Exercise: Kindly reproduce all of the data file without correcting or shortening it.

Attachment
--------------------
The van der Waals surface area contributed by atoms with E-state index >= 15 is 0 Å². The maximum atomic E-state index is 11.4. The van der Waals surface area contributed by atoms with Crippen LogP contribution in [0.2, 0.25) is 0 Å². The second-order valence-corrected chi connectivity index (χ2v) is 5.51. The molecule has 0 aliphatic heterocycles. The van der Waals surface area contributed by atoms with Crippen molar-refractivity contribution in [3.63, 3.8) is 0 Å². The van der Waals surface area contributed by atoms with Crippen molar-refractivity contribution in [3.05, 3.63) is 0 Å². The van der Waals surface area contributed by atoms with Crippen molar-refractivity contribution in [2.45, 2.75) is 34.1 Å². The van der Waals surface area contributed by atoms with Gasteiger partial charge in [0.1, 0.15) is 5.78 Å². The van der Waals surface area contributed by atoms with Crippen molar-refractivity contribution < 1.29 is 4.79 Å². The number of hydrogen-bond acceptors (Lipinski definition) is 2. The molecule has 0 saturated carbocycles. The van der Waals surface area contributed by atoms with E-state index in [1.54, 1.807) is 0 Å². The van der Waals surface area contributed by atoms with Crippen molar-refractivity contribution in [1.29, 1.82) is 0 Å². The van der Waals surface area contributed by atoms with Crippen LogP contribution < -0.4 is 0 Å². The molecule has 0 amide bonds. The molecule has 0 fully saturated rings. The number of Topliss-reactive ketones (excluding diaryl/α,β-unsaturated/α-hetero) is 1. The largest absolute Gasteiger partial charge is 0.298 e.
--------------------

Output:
The van der Waals surface area contributed by atoms with E-state index >= 15 is 0 Å². The maximum atomic E-state index is 11.4. The van der Waals surface area contributed by atoms with Crippen LogP contribution in [0.2, 0.25) is 0 Å². The second-order valence-corrected chi connectivity index (χ2v) is 5.51. The molecule has 0 aliphatic heterocycles. The van der Waals surface area contributed by atoms with Crippen molar-refractivity contribution in [3.63, 3.8) is 0 Å². The van der Waals surface area contributed by atoms with Crippen molar-refractivity contribution in [3.05, 3.63) is 0 Å². The van der Waals surface area contributed by atoms with Crippen molar-refractivity contribution in [2.45, 2.75) is 34.1 Å². The van der Waals surface area contributed by atoms with Gasteiger partial charge in [0.1, 0.15) is 5.78 Å². The van der Waals surface area contributed by atoms with Crippen molar-refractivity contribution < 1.29 is 4.79 Å². The number of hydrogen-bond acceptors (Lipinski definition) is 2. The molecule has 0 saturated carbocycles. The van der Waals surface area contributed by atoms with E-state index in [1.54, 1.807) is 0 Å². The van der Waals surface area contributed by atoms with Crippen molar-refractivity contribution in [1.29, 1.82) is 0 Å². The van der Waals surface area contributed by atoms with Crippen LogP contribution < -0.4 is 0 Å². The molecule has 0 amide bonds. The molecule has 0 fully saturated rings. The number of Topliss-reactive ketones (excluding diaryl/α,β-unsaturated/α-hetero) is 1. The largest absolute Gasteiger partial charge is 0.298 e.